Luckily, Granblue Fantasy: Versus Rising solves this problem through its own set of complex inputs, countering the perceived “casualness” that Granblue Fantasy Versus and Rising have a reputation for. By inputting a complex input for an enhanced skill, the cooldown for that skill is significantly decreased compared to the same skill if used normally. These complex inputs may seem short compared to the lengthy combo strings that make Street Fighter so iconic, but this direction helps make Rising less punishing and emphasizes the player’s ability to string these together in succession; an excellent balance between accessibility and player skill.
▍Special Moves Are As Beautiful As Always
Just like its previous installment, Granblue Fantasy: Versus Rising takes advantage of the Skybound Gauge, GBF’s version of Street Fighter’s V-Gauge, requiring the consumption of the bar from its mobile RPG to execute certain attacks. Filling over time by launching attacks, taking damage, and guarding just before an opponent’s attack lands, rewarding players who take an active approach in a fight. Consuming the entire Gauge allows a character to execute their Skybound Art from the RPG while consuming half of the Gauge can strengthen certain skills or release a Guard Break to start a combo.
The Skybound Arts is an enjoyable way to replicate the character’s own skills from the mobile RPG but also shares the RPG’s trait of being unreliable in battle. Using a Skybound Art won’t delay your next attack, but it can be blocked or dodged by opponents if they expect it; usually when there’s a gap between attacks.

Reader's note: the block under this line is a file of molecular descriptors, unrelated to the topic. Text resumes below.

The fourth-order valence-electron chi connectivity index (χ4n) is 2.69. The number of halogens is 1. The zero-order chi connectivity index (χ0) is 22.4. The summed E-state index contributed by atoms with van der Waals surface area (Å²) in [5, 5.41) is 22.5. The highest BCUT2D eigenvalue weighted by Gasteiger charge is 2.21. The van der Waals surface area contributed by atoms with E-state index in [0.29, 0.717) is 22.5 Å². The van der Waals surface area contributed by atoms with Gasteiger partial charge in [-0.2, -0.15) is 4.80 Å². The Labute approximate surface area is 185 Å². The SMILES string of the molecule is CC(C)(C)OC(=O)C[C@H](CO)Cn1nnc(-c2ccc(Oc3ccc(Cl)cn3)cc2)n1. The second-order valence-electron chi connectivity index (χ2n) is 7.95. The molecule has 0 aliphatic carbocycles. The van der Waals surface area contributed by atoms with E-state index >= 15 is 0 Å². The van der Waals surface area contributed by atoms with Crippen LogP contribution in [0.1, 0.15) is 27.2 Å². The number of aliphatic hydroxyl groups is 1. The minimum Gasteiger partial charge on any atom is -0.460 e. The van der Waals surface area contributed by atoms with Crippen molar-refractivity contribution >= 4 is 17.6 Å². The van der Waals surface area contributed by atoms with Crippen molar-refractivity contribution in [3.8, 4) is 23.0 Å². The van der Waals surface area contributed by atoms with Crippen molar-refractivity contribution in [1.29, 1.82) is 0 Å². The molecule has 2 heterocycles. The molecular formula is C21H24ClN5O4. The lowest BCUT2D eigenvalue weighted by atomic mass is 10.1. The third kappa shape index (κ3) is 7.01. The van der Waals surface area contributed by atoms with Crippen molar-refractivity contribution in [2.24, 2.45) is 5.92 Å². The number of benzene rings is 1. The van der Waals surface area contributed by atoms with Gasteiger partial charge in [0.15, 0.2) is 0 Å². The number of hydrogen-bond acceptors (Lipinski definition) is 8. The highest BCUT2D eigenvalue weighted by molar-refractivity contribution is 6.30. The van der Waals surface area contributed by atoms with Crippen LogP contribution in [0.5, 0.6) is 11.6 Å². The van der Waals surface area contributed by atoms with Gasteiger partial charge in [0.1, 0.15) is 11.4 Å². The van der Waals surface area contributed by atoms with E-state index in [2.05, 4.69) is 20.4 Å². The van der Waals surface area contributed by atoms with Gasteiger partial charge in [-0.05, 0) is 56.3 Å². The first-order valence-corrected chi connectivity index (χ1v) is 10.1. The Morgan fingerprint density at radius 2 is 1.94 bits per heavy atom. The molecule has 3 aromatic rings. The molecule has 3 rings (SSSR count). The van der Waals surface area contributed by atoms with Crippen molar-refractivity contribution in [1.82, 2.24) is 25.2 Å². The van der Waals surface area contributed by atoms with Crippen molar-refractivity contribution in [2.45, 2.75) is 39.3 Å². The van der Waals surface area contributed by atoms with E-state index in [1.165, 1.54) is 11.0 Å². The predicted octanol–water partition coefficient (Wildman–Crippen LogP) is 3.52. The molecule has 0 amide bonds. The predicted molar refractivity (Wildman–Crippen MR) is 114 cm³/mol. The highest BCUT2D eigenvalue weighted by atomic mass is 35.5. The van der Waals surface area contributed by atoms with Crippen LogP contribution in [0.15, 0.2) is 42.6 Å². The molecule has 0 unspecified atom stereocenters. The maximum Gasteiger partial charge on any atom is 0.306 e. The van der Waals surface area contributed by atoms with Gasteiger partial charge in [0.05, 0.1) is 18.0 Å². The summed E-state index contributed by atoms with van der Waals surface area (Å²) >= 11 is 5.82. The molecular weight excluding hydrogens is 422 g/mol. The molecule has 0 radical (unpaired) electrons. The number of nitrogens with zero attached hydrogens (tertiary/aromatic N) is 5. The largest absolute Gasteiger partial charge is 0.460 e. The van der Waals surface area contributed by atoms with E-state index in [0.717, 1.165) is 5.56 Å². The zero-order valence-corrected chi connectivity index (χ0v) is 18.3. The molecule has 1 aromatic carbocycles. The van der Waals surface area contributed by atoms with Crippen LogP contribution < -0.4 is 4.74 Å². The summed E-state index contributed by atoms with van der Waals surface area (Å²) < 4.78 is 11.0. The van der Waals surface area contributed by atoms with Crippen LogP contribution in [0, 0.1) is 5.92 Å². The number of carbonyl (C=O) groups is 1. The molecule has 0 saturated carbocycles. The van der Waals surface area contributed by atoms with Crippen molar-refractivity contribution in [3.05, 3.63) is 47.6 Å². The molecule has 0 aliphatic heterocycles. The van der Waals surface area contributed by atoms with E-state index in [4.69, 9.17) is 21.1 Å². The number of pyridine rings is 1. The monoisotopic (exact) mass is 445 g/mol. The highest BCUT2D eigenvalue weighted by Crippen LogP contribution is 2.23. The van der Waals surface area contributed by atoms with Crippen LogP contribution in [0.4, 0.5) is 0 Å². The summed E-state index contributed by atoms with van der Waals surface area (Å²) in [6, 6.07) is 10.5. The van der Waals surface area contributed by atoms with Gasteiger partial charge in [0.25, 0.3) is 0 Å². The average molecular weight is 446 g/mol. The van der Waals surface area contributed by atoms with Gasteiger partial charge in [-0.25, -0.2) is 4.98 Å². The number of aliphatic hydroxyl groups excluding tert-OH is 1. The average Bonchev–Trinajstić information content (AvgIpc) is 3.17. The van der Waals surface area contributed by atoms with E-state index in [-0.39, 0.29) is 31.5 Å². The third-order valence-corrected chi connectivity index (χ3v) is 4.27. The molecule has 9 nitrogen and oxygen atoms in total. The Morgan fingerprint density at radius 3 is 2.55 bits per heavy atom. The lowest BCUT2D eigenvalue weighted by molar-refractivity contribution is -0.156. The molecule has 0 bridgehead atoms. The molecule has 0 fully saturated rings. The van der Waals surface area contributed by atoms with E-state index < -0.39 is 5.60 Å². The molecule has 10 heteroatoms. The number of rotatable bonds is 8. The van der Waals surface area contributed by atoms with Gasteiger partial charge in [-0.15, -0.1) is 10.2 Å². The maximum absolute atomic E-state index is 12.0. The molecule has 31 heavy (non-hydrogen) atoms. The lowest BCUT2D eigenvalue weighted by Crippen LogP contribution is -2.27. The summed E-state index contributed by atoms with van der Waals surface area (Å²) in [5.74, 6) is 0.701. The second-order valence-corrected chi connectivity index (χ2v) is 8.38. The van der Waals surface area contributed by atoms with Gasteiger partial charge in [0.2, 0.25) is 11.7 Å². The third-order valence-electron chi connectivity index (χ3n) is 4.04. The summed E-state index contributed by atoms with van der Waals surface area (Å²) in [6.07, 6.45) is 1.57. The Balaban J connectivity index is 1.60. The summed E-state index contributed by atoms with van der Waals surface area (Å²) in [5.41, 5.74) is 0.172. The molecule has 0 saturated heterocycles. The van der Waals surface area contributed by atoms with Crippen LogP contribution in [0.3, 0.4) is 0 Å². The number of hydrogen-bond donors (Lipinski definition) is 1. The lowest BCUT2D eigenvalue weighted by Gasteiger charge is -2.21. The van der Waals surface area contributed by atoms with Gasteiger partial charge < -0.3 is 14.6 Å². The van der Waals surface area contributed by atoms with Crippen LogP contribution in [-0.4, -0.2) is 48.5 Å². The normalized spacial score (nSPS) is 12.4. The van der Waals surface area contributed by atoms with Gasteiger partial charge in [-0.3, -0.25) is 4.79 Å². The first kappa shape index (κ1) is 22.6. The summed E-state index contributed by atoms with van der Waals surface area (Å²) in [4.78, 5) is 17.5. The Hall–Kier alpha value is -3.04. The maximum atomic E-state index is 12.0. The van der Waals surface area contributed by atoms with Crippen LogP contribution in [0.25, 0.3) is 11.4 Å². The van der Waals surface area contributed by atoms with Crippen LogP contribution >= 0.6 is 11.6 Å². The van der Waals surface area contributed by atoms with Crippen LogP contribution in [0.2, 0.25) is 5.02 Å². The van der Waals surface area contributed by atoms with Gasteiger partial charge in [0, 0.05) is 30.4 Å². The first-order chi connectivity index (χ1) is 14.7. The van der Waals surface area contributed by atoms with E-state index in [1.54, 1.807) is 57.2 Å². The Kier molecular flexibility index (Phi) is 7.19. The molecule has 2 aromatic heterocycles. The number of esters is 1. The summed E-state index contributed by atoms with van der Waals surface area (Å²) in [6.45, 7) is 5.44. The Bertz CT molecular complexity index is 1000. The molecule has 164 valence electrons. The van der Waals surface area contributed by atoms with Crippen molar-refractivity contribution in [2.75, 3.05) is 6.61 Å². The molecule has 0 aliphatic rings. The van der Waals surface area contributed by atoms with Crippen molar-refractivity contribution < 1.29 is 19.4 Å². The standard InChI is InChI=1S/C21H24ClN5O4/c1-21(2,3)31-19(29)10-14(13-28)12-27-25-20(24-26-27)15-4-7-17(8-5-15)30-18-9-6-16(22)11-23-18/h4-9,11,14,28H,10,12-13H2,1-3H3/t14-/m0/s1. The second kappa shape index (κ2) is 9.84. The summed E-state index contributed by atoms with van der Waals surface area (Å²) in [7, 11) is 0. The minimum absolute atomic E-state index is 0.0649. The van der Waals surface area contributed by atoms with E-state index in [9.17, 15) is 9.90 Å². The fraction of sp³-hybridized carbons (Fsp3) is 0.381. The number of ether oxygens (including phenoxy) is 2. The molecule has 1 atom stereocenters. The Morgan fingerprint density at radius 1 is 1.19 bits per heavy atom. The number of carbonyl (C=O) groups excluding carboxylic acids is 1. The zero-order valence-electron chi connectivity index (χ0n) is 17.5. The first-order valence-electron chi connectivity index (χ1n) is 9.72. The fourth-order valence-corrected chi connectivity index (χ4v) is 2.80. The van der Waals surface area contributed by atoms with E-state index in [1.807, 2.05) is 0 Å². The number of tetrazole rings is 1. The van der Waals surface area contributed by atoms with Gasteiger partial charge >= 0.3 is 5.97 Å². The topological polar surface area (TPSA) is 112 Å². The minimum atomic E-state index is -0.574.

The Skybound Gauge system is another gameplay mechanic that works well for both newcomers and veterans. For newcomers, the Skybound Arts is a vivid way to defeat opponents, especially when it’s evolved into a Super Skybound Art. Experienced players can track the resource, understanding what tools the opponent has access to at the moment and if they’re in range to unleash a Super Skybound Art!
▍The Legendary Dragon Slayer is Making Everything Exciting!
With all the new playable characters joining the roster of Granblue Fantasy Versus: Rising, unfortunately, you can only try Siegfried in this beta. Borrowing his gimmicks from the RPG, Siegfried can consume some HP with his Manigance skill to strengthen his attacks while it’s active. His other attacks consist of clean, efficient swipes with his sword that make him well-rounded for any player.
Despite being a legendary dragon slayer, Siegfried only has a single projectile to work with and is at a disadvantage against opponents who can outrange him. The knight’s attack range is shorter than expected, and there were moments where either the opponent or I overestimated his hitboxes and got punished for it. Careless usage of his attack buff is a trap players will need to avoid, as it only resets the buff’s duration. However, there’s nothing stopping Siegfried players from activating it again to drain HP if they’re aiming to unleash his Super Skybound Art.